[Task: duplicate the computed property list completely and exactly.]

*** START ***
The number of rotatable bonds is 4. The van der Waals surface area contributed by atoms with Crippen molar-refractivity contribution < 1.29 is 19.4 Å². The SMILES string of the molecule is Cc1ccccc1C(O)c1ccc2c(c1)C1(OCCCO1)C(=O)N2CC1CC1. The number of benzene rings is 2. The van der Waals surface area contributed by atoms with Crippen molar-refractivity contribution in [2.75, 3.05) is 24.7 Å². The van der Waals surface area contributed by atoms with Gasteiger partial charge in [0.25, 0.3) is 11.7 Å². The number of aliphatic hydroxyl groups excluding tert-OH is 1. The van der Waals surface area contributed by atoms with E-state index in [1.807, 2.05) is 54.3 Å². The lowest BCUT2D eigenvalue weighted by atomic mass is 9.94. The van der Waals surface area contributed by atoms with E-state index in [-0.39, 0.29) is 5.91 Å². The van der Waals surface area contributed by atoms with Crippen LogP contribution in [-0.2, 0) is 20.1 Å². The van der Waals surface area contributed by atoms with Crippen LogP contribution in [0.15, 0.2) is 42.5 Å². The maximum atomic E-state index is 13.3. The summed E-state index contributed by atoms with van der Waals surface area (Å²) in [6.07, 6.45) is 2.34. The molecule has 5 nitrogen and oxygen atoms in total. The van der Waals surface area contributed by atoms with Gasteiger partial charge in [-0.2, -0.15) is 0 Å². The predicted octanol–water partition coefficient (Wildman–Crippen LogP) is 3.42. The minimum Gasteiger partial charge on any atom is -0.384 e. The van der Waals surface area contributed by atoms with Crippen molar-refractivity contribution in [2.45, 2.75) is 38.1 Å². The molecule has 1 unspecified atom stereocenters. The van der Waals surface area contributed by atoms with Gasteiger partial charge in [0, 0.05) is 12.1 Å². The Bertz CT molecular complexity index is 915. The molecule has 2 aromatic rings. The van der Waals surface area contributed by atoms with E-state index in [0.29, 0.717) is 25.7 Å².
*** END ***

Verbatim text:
The number of rotatable bonds is 4. The van der Waals surface area contributed by atoms with Crippen molar-refractivity contribution < 1.29 is 19.4 Å². The SMILES string of the molecule is Cc1ccccc1C(O)c1ccc2c(c1)C1(OCCCO1)C(=O)N2CC1CC1. The number of benzene rings is 2. The van der Waals surface area contributed by atoms with Crippen molar-refractivity contribution in [2.75, 3.05) is 24.7 Å². The van der Waals surface area contributed by atoms with Gasteiger partial charge in [0.25, 0.3) is 11.7 Å². The number of aliphatic hydroxyl groups excluding tert-OH is 1. The van der Waals surface area contributed by atoms with E-state index in [1.807, 2.05) is 54.3 Å². The lowest BCUT2D eigenvalue weighted by atomic mass is 9.94. The van der Waals surface area contributed by atoms with E-state index in [-0.39, 0.29) is 5.91 Å². The van der Waals surface area contributed by atoms with Crippen LogP contribution in [-0.2, 0) is 20.1 Å². The van der Waals surface area contributed by atoms with Crippen LogP contribution in [0.15, 0.2) is 42.5 Å². The maximum atomic E-state index is 13.3. The summed E-state index contributed by atoms with van der Waals surface area (Å²) in [6.07, 6.45) is 2.34. The molecule has 5 nitrogen and oxygen atoms in total. The van der Waals surface area contributed by atoms with Gasteiger partial charge in [-0.2, -0.15) is 0 Å². The predicted octanol–water partition coefficient (Wildman–Crippen LogP) is 3.42. The minimum Gasteiger partial charge on any atom is -0.384 e. The van der Waals surface area contributed by atoms with Crippen molar-refractivity contribution in [2.45, 2.75) is 38.1 Å². The molecule has 1 unspecified atom stereocenters. The van der Waals surface area contributed by atoms with Gasteiger partial charge in [0, 0.05) is 12.1 Å². The Bertz CT molecular complexity index is 915. The molecule has 2 aromatic rings. The van der Waals surface area contributed by atoms with E-state index in [0.29, 0.717) is 25.7 Å².